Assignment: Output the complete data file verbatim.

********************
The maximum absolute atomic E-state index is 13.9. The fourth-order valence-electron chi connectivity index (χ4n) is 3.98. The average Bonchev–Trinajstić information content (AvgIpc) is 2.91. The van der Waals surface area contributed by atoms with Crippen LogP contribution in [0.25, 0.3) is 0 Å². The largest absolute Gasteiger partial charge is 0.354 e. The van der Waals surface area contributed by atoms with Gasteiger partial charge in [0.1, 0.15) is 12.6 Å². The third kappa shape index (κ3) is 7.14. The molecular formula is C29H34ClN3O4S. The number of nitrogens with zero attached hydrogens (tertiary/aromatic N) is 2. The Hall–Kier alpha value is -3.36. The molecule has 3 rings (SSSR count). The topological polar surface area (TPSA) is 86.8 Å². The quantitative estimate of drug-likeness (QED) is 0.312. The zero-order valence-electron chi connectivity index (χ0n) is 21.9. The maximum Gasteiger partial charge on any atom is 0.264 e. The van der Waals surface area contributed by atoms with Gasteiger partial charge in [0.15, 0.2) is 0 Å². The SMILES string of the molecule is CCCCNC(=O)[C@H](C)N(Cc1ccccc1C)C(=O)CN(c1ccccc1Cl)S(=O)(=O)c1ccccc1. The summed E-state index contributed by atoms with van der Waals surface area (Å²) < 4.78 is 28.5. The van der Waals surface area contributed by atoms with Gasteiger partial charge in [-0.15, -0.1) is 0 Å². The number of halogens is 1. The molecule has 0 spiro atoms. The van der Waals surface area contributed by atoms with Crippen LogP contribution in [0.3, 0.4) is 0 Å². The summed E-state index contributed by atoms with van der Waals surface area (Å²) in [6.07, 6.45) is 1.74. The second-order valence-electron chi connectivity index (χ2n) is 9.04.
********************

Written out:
The maximum absolute atomic E-state index is 13.9. The fourth-order valence-electron chi connectivity index (χ4n) is 3.98. The average Bonchev–Trinajstić information content (AvgIpc) is 2.91. The van der Waals surface area contributed by atoms with Crippen LogP contribution in [0.25, 0.3) is 0 Å². The largest absolute Gasteiger partial charge is 0.354 e. The van der Waals surface area contributed by atoms with Gasteiger partial charge in [0.1, 0.15) is 12.6 Å². The third kappa shape index (κ3) is 7.14. The molecular formula is C29H34ClN3O4S. The number of nitrogens with zero attached hydrogens (tertiary/aromatic N) is 2. The Hall–Kier alpha value is -3.36. The molecule has 3 rings (SSSR count). The topological polar surface area (TPSA) is 86.8 Å². The quantitative estimate of drug-likeness (QED) is 0.312. The zero-order valence-electron chi connectivity index (χ0n) is 21.9. The maximum Gasteiger partial charge on any atom is 0.264 e. The van der Waals surface area contributed by atoms with Gasteiger partial charge in [0.15, 0.2) is 0 Å². The SMILES string of the molecule is CCCCNC(=O)[C@H](C)N(Cc1ccccc1C)C(=O)CN(c1ccccc1Cl)S(=O)(=O)c1ccccc1. The summed E-state index contributed by atoms with van der Waals surface area (Å²) < 4.78 is 28.5. The van der Waals surface area contributed by atoms with Gasteiger partial charge in [-0.15, -0.1) is 0 Å². The number of halogens is 1. The molecule has 0 spiro atoms. The van der Waals surface area contributed by atoms with Crippen LogP contribution in [0.3, 0.4) is 0 Å². The summed E-state index contributed by atoms with van der Waals surface area (Å²) in [6.07, 6.45) is 1.74. The second-order valence-electron chi connectivity index (χ2n) is 9.04.